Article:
In remembrance of Olive Morris: #OliveMorrisDay

On Monday 26 June, we will remember the legacy of Olive Morris celebrating her birthday and her life’s work to advocate for social equality.

Join us on Twitter @bcaheritage for a special #OliveMorrisDay Twitter Hour between 7pm and 8pm. Find out more about the life of Olive Morris and her tenacity, boldness, and dedication to campaigning against inequalities in housing policies during the 1960s.

Olive Morris was a community leader and activist who tackled the oppression and exploitation of Black women in Britain by advocating to protect housing and education rights, to better standard of healthcare and immigration laws, as well as to fight against police harassment and brutality against black people. She was born in Kingston, Jamaica in 1952, but moved to Brixton, London in the 1960s.

“Throughout the World the struggles against imperialism grow stronger and stronger. The Black Women’s Liberation Movement is part of the national liberation and the destruction of capitalism. Only when this is achieved can we ensure that our liberation as Black women is genuine, total and irreversible!”  Olive Morris

Morris was an early member of the British Black Panthers in the 1960s and an influential part of the Black Women’s Liberation Movement. She was a founding member of the Organisation for Women of African and Asian Descent (OWAAD) and the Brixton Black Women’s Group. She was instrumental in setting up ‘Sabaar Books’, the first black bookshop in Lambeth.

During her time at Manchester University, she challenged the male dominated nature of the university’s Pan-African Society, and was involved in the Manchester Black Women’s Cooperative (later named the Abasindi Women’s Collective), which was formed in 1973.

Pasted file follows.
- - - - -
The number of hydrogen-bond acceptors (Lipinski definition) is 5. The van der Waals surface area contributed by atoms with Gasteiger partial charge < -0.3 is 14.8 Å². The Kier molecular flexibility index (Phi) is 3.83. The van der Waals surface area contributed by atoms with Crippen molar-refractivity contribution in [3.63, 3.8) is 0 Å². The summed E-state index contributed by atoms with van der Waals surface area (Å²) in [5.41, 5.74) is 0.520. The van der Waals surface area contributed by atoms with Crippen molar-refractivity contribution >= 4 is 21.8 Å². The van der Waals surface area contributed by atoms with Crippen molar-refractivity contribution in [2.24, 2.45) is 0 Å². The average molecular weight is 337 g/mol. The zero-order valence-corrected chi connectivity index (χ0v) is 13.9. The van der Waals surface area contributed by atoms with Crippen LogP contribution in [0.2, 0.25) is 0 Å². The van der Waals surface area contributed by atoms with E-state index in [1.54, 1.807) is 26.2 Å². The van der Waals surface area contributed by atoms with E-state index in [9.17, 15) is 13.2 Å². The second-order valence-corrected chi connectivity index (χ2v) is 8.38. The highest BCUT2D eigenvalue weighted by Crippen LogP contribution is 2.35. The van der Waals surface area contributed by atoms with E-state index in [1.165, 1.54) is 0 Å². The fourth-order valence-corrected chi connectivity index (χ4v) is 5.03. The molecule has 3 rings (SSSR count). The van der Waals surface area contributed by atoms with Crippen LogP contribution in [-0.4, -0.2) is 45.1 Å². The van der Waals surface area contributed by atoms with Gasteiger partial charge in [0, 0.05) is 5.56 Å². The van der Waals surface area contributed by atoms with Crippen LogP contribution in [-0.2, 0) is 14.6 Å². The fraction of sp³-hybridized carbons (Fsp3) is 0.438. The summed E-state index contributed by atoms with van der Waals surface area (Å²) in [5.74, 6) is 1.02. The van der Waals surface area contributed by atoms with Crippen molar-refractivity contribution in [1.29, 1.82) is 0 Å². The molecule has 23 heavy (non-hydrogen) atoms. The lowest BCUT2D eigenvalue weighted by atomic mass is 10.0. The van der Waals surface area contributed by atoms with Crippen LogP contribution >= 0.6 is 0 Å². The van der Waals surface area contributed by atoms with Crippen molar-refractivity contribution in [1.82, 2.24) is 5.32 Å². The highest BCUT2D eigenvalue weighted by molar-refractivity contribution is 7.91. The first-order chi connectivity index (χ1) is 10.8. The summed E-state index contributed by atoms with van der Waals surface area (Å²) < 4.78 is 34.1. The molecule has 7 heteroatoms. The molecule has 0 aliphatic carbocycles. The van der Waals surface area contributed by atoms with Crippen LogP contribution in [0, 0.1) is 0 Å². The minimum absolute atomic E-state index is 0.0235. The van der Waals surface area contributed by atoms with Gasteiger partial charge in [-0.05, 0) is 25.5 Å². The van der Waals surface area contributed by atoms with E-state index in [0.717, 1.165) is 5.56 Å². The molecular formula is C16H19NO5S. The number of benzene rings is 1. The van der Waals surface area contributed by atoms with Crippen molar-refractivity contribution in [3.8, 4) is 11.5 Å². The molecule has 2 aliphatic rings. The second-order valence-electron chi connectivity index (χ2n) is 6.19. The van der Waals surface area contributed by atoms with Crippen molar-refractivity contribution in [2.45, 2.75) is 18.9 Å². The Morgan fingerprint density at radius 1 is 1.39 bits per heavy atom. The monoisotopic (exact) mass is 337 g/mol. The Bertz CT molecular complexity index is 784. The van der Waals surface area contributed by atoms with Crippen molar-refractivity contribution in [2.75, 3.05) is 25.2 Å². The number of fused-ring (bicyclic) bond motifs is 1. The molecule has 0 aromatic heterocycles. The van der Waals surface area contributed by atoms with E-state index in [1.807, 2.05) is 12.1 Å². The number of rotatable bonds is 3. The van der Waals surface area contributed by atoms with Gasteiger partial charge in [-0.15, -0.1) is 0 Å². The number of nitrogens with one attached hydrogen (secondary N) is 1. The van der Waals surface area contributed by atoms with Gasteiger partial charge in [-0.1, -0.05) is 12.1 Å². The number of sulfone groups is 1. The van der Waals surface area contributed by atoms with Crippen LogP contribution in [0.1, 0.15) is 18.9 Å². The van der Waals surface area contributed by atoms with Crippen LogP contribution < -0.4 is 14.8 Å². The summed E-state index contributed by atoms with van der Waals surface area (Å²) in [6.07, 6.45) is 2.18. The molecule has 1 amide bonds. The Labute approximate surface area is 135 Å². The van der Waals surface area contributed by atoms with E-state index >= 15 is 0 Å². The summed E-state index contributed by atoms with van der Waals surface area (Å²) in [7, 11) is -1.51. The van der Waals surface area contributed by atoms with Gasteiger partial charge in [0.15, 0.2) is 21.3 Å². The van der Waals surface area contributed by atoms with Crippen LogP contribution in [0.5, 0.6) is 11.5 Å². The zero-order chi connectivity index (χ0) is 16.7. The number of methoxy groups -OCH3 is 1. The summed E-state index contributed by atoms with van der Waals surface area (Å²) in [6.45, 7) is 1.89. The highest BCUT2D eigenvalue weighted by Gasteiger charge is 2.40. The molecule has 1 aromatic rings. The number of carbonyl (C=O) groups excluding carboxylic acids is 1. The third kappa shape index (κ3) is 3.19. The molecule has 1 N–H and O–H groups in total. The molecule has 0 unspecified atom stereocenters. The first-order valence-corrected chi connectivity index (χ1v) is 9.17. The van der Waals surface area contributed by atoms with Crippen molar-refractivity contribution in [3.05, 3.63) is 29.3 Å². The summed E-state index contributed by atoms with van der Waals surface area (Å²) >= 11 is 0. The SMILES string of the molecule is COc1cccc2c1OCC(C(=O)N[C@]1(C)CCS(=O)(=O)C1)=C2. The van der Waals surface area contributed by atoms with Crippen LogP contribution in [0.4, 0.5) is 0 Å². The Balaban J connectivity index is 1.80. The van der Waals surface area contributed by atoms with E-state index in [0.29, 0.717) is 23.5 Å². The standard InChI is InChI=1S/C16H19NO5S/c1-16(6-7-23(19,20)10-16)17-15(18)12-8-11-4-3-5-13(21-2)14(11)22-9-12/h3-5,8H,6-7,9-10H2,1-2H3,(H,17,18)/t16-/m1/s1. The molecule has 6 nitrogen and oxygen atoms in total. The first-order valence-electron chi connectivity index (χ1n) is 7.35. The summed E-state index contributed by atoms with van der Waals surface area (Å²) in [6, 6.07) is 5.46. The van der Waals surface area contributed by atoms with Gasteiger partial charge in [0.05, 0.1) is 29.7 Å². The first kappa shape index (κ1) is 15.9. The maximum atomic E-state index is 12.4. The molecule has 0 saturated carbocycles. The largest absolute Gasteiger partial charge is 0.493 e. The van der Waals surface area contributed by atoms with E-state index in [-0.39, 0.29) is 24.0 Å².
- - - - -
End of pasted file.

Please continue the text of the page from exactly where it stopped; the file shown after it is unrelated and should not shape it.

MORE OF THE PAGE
Morris adopted grassroots activism in her opposition to imperialism and headed many protest demonstrations advocating for the rights of Black women. She was dedicated to the squatting movement and upholding the squatters and housing for black people living in sub-par housing conditions.

She died of leukaemia in 1979 at the young age of 27, and her large contribution to the liberation movement speaks volumes to how the influence young people have in pioneering change, and a testament to the efforts black female figures in Britain made in advocating for themselves.

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“I knew her for a short period of time but she made an incredible impact as I’m sure she must’ve done on so many people’s lives…she was a powerhouse.”
“she really championed causes and she…refused to accept any racism or…sexism.”

Elizabeth Anionwu, Black Cultural Archives Collection – The Heart of the Race: Oral Histories of the Black Women’s Movement. Transcribed by Charles Leddy-Owen.

“she was a great person, very political, very caring”

Elouise Edwards, Black Cultural Archives Collection – The Heart of the Race: Oral Histories of the Black Women’s Movement. Transcribed by Karen Lawrence.

“she knew that she had something to say and she wanted to say it”

Judith Lockhart, Black Cultural Archives Collection – The Heart of the Race: Oral Histories of the Black Women’s Movement. Transcribed by Leoncia Flynn.

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Olive Morris Fact Sheet
  • Born in Kingston, Jamaica in 1952 on 26 June
  • Died of leukaemia at the age of 27, 1979
  • Moved to Brixton in the 1960s
  • Went to Manchester University for three years
  • Part of Manchester University’s Pan-African Society
  • Founded Organisation for Women of African and Asian Descent (OWAAD) and the Brixton Black Women’s Group
  • Helped set up first black bookshop in Lambeth, Sabbar Books on Reighton Road
  • Involved in the Manchester Black Women’s Cooperative (later named the Abasindi Women’s Collective), formed in 1973
  • Dedicated to the squatting movement
  • Early member of the British Black Panthers

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Black Cultural Archives’ Black Women’s Movement Collection holds extensive materials that document the lives and experiences of women from the Movement. Also, Lambeth Archives holds materials on Olive Morris and her life as a resident in Brixton. Search our catalogue, browse the subject guides or contact our Collection Team for access to materials, email archives@bcaheritage.org.uk or visit us.

Words by Kamara Simms.

Photo credit: MORRIS/2 — Part 1 and Part 5; DADZIE 1/1/14 — Portrait photo of Olive Morris

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One Response to “In remembrance of Olive Morris: #OliveMorrisDay”
  1. tony bowen says:

    One of the Lambeth council buildings is named after her

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